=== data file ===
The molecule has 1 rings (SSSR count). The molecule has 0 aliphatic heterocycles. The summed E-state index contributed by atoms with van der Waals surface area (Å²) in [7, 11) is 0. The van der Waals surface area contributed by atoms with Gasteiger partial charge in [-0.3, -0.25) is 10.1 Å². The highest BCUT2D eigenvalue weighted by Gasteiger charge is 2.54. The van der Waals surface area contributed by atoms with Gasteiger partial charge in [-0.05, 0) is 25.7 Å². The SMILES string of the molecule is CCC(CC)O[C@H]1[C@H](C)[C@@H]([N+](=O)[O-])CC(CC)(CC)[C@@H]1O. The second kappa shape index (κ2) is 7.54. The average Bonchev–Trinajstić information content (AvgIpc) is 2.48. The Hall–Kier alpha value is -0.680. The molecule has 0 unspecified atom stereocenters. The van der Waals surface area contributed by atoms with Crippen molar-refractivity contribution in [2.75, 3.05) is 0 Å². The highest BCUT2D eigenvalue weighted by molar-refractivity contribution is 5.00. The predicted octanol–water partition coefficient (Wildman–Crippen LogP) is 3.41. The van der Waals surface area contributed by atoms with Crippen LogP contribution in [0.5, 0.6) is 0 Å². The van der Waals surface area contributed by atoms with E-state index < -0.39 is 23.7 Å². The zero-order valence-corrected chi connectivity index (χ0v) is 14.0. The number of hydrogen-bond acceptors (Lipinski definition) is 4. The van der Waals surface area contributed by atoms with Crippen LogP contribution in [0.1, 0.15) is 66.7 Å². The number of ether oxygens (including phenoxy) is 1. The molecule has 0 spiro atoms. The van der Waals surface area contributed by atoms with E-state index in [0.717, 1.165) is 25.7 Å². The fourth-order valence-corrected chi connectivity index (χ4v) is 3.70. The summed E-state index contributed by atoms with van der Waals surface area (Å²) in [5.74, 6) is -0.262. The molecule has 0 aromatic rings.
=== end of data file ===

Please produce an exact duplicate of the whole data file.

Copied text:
The molecule has 1 rings (SSSR count). The molecule has 0 aliphatic heterocycles. The summed E-state index contributed by atoms with van der Waals surface area (Å²) in [7, 11) is 0. The van der Waals surface area contributed by atoms with Gasteiger partial charge in [-0.3, -0.25) is 10.1 Å². The highest BCUT2D eigenvalue weighted by Gasteiger charge is 2.54. The van der Waals surface area contributed by atoms with Gasteiger partial charge in [-0.05, 0) is 25.7 Å². The SMILES string of the molecule is CCC(CC)O[C@H]1[C@H](C)[C@@H]([N+](=O)[O-])CC(CC)(CC)[C@@H]1O. The second kappa shape index (κ2) is 7.54. The average Bonchev–Trinajstić information content (AvgIpc) is 2.48. The Hall–Kier alpha value is -0.680. The molecule has 0 unspecified atom stereocenters. The van der Waals surface area contributed by atoms with Crippen molar-refractivity contribution in [2.75, 3.05) is 0 Å². The highest BCUT2D eigenvalue weighted by molar-refractivity contribution is 5.00. The predicted octanol–water partition coefficient (Wildman–Crippen LogP) is 3.41. The van der Waals surface area contributed by atoms with Crippen LogP contribution in [0.5, 0.6) is 0 Å². The van der Waals surface area contributed by atoms with E-state index < -0.39 is 23.7 Å². The zero-order valence-corrected chi connectivity index (χ0v) is 14.0. The number of hydrogen-bond acceptors (Lipinski definition) is 4. The van der Waals surface area contributed by atoms with Crippen LogP contribution in [0.1, 0.15) is 66.7 Å². The number of ether oxygens (including phenoxy) is 1. The molecule has 0 spiro atoms. The van der Waals surface area contributed by atoms with E-state index in [0.717, 1.165) is 25.7 Å². The fourth-order valence-corrected chi connectivity index (χ4v) is 3.70. The summed E-state index contributed by atoms with van der Waals surface area (Å²) in [5.74, 6) is -0.262. The molecule has 0 aromatic rings.